I just finished reading both "Cry, the Beloved Country" by Alan Paton, and "Things Fall Apart" by Chinua Achebe. Although I found both to be interesting reading, Paton's book is the better one by far.
Paton is a master writer. His style is elegant and musical, and the development of his characters is complex. His plot is fairly simple, yet intricate and shifting; it draws you on to its end, which is both hopeful and tragic. That's not easy.
In these three areas -- style, character and plot -- Paton far outstrips Achebe. I found Achebe's plot to be fragmented and disjointed, especially at the beginning. His characters do not change, remaining stubbornly rigid throughout. His style is adequate but not artistically engaging.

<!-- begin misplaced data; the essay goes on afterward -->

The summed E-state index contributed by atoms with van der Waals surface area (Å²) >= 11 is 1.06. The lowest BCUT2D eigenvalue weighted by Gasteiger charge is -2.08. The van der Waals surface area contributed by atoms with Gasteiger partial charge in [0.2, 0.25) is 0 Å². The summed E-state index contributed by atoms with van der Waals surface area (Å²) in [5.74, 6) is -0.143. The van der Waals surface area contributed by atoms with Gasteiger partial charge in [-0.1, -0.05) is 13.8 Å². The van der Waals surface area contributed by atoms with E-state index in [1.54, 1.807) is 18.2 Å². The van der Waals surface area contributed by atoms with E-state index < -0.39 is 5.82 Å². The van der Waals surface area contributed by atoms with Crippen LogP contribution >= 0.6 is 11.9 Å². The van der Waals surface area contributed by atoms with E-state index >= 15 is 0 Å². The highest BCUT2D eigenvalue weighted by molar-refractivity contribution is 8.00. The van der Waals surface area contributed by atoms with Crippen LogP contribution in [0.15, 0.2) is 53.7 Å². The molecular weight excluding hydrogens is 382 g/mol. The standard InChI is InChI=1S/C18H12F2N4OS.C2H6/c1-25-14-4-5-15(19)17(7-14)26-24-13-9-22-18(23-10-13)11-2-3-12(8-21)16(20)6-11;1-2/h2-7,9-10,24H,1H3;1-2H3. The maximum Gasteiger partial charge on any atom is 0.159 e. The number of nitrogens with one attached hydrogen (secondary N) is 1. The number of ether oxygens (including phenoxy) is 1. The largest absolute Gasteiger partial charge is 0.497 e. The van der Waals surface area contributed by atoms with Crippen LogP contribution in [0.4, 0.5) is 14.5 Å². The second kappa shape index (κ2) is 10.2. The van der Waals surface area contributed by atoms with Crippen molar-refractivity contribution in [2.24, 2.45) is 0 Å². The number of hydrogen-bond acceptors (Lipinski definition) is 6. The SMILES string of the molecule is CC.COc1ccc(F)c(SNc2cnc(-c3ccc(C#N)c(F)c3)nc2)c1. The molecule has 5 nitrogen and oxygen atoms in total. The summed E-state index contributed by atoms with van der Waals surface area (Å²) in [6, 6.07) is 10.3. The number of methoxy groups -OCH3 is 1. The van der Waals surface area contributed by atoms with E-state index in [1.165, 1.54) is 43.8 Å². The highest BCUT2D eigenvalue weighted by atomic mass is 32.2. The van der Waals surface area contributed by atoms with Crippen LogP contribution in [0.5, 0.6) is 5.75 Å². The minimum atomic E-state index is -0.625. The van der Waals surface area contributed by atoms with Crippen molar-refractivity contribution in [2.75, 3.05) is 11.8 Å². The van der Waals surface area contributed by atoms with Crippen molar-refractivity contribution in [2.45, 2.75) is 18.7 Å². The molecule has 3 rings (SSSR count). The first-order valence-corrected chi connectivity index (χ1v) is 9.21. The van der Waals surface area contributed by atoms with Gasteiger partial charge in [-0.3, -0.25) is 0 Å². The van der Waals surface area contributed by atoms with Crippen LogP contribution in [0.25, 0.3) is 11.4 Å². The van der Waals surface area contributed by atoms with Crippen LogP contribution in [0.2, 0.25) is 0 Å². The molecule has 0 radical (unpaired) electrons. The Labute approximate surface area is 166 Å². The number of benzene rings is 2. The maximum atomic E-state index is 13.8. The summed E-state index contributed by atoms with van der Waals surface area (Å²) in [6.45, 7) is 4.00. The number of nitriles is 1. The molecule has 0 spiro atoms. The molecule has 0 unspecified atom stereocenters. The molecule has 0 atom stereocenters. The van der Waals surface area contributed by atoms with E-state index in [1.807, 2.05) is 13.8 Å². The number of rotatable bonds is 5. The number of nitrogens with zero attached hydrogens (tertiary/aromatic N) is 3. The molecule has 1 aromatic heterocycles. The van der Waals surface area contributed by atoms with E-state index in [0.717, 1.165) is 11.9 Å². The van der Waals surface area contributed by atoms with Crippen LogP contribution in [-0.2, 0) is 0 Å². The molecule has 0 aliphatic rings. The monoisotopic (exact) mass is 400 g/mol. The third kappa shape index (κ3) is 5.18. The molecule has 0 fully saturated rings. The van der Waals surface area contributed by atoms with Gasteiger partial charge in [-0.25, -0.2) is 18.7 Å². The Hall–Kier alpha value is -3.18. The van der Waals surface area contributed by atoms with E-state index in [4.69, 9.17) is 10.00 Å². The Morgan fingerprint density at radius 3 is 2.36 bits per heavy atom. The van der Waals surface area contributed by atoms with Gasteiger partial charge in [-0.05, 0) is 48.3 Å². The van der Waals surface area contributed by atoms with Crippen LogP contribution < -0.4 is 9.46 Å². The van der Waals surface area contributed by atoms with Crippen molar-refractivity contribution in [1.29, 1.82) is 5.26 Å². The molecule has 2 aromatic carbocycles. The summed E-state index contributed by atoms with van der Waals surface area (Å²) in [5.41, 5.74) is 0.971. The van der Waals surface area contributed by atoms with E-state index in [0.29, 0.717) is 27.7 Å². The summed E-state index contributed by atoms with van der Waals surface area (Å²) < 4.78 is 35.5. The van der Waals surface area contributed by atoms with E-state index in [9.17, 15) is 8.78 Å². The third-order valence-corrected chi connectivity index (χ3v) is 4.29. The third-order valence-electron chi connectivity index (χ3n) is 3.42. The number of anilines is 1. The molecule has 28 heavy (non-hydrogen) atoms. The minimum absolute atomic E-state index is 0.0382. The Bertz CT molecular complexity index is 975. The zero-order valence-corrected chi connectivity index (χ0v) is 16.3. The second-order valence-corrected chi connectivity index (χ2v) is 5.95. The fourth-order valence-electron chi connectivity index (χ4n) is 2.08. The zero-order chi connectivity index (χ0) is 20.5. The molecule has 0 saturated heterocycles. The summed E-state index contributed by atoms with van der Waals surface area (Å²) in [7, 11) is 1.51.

Both writers deal with the brokenness of native African culture, although Paton seems to address it more thoroughly, in a longer tome, from a more deeply spiritual perspective. He goes a step beyond Achebe in delving into both the good and the evil in that culture, although both writers do this to some degree. Achebe takes the reader more thoroughly into early African culture, but the study always seems rather superficial, compared to Paton's mining of the human heart. Fundamentally, Paton's protagonist is deeply compelling to the reader, who sympathizes with his pain, while Achebe's protagonist elicits none of these feelings.